1. I love all of these!! Rust and old wood are some of my most favourite tgnihs to photograph. So much character and interest!! Love it! How do I subscribe to your blog so I get emails in my inbox again? I used to get them all of the time and now nothing. I miss your blog in my inbox!!

  2. Though the famous saying is “Practice makes perfect”, my pastor likes to correct me by saying “Practice makes permanent”. I think she meant if you practice in an incorrect way many times over, it doesn’t miraculously become perfect, but it will surely become permanent! :O

  3. I appreciate the way you started this article with a very interesting example. It was ammusing at the beginning and so thought provoking. Never have i heard someone giving such an example for “Practice makes perfect”

  4. P.S. Cooking is a big deal, too. Not too long. Not too short. Not too slow. Not too fast. You will get the hang of it. What you’re looking for is a beautiful chicken that is nice and crispy on the outside and nice and juicy on the inside. Of course there are many variables. The quest for perfection is never easy!

  5. The best way to roast a chicken is to start with the right chicken. And the right fire. Everything else is a matter of taste. You should be able to find whatever you need in your own garden. Although having the right salt is always a must. 😉

  6. Practice makes perfect. To master the art in any walk of life as has been mentioned in the article, do it many times and in different ways. Finally measure it to know where you stand! Whether you need further improvements! Go on

  7. Although perfection may be a goal we can never actually attain other than perhaps temporarily, it does matter how we practice. It is well known among sports psychologists that “visualizing perfection” is the key to improving performance, and I have found that to be true. First you visualize what you want to do, then you try it. As you say, you notice what works and what doesn’t work, and then you keep trying and keep adjusting, always visualizing the perfection you seek. Gradually you will get better and better, and amazingly so. But it is the brain doing the work, and the process is subconscious.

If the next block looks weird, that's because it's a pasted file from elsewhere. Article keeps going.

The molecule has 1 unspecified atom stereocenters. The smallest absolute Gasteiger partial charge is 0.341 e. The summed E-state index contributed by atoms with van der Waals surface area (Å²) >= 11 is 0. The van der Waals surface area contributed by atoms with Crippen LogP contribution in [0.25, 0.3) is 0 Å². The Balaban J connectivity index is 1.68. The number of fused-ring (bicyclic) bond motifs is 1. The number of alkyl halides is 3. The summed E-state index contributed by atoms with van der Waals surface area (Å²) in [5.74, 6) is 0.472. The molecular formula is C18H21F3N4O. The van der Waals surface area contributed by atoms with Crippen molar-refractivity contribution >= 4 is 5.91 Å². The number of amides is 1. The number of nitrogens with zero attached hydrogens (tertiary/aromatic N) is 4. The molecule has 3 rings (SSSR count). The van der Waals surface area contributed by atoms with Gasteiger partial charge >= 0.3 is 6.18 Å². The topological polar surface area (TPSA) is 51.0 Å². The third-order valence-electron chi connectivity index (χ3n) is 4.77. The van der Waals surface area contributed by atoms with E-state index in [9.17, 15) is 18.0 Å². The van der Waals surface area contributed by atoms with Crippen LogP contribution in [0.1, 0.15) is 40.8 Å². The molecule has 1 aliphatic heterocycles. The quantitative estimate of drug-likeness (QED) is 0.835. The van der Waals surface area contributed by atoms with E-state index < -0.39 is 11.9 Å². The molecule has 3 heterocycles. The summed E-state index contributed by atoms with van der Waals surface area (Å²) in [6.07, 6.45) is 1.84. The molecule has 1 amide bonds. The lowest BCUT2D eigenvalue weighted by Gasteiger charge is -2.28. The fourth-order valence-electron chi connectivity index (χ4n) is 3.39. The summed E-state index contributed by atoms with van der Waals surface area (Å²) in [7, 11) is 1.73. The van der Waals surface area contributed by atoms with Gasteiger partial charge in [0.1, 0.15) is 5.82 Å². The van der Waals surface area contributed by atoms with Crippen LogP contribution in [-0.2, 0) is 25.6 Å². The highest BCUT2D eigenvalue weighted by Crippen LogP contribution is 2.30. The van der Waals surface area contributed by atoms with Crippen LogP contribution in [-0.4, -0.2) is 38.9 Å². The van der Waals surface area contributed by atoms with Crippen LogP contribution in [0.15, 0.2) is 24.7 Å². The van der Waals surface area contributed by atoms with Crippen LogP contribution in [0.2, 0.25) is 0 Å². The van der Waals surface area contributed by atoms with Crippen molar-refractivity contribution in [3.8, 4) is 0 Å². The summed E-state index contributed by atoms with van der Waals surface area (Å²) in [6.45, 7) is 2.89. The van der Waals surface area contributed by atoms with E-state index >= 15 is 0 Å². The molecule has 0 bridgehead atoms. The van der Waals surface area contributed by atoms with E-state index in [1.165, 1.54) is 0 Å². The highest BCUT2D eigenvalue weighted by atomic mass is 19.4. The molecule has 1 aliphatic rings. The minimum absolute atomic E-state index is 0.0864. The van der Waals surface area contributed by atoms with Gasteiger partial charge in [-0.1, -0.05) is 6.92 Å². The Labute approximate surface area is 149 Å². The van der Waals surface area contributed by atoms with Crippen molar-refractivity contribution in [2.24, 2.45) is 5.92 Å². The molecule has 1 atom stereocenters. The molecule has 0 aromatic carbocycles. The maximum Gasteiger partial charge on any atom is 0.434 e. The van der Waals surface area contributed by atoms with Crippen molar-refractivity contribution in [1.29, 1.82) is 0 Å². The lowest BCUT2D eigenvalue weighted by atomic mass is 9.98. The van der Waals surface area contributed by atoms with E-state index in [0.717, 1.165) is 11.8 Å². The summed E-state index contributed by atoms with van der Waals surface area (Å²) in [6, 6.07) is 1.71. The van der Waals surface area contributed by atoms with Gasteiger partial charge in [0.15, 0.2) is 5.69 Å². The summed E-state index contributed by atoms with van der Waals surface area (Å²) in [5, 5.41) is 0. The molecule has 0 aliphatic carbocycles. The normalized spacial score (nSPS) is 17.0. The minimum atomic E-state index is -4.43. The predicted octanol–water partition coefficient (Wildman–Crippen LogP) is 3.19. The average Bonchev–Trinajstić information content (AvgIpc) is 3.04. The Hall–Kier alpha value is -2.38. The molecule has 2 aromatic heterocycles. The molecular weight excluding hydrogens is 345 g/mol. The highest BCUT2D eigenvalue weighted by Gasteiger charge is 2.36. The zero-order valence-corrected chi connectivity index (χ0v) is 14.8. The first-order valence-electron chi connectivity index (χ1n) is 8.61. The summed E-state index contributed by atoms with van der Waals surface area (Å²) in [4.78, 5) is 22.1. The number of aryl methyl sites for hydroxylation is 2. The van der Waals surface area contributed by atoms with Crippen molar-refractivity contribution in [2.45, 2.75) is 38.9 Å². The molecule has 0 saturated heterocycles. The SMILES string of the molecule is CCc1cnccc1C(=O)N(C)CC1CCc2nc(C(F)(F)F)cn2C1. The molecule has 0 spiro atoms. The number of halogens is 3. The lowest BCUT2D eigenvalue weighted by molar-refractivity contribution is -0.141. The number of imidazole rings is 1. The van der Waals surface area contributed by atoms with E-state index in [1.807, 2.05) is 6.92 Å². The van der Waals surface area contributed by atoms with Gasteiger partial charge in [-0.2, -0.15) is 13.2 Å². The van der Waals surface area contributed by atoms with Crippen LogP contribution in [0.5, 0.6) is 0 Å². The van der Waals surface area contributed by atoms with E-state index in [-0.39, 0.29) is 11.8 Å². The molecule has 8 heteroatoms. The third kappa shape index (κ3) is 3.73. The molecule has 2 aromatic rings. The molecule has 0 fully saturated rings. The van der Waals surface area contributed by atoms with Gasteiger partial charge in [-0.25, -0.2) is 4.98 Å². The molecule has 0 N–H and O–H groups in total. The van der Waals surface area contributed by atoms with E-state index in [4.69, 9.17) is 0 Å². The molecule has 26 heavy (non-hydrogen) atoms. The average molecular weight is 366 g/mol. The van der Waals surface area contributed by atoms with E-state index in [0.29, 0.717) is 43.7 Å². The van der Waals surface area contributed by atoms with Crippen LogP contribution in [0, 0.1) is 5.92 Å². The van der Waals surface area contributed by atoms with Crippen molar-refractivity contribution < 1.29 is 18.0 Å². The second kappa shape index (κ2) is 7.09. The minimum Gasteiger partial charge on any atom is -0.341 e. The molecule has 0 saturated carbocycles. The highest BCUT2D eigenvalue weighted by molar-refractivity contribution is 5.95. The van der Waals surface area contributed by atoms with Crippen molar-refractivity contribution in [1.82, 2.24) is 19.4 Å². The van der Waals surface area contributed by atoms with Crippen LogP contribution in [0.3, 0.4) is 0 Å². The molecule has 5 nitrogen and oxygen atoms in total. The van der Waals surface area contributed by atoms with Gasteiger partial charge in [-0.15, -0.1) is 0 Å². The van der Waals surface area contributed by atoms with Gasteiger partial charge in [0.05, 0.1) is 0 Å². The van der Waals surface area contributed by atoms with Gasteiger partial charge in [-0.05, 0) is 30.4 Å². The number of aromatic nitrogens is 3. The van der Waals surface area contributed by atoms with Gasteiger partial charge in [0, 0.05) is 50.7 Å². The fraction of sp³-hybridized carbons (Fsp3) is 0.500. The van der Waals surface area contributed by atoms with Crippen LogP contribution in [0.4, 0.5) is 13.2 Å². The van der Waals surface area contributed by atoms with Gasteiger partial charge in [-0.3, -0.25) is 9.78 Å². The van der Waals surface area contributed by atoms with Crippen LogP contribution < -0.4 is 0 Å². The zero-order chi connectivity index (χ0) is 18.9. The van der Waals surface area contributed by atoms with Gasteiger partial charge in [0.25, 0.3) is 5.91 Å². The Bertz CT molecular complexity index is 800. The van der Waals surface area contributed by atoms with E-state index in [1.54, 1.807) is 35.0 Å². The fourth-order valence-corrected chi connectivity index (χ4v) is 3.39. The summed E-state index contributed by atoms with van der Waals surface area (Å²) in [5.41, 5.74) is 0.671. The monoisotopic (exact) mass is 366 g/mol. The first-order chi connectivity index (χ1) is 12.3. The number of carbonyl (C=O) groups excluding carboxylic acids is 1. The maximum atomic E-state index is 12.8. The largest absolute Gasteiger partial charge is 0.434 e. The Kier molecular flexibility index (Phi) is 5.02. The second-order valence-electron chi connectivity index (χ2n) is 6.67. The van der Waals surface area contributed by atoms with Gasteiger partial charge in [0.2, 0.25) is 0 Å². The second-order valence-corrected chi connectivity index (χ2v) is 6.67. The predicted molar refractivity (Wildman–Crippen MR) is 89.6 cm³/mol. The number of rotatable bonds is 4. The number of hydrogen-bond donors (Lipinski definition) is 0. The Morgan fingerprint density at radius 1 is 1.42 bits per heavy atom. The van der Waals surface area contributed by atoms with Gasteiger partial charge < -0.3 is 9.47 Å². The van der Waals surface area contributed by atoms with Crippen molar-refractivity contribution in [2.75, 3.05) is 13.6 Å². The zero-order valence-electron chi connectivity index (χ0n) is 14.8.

8. Practice: I just read your article sitting here in
    Edmonton Airport about practice. It rang true for
    me because I wanted to do an Ironman 140.6
    and was a good runner but not a swimmer. After
    25 meters of swimming I was tired . Sooooo, I hired
    a good swim coach, practiced technique every
    week for 10 months and swam the 21/2 miles
    during the Arizona Ironman this pass Nov 18th
    nice and easy. Hours and hours of practice, measuring
    small improvements and performance. That comes
    to mind when I read your article….enjoy the weekend!

  9. Great question. I don’t know if anyone ever really becomes “perfect” at anything for very long, no matter how much they practice. I think its more a question of achieving a series of temporary “fitness peaks” and then adapting and re-perfecting as new situations and new challenges arise. I first read about the concept in one of Michael Crichton’s books back in the nineties, and it made a lot of sense to me. There’s been a lot of research on the subject, and here is just one recent example that I found by a quick googling.

    http://www.sciencemag.org/content/339/6116/208

    I think perfection is basically an ideal and a process and a challenge that never ends.

    Basically you have to want it and be hungry for it and never settle for anything less. 😉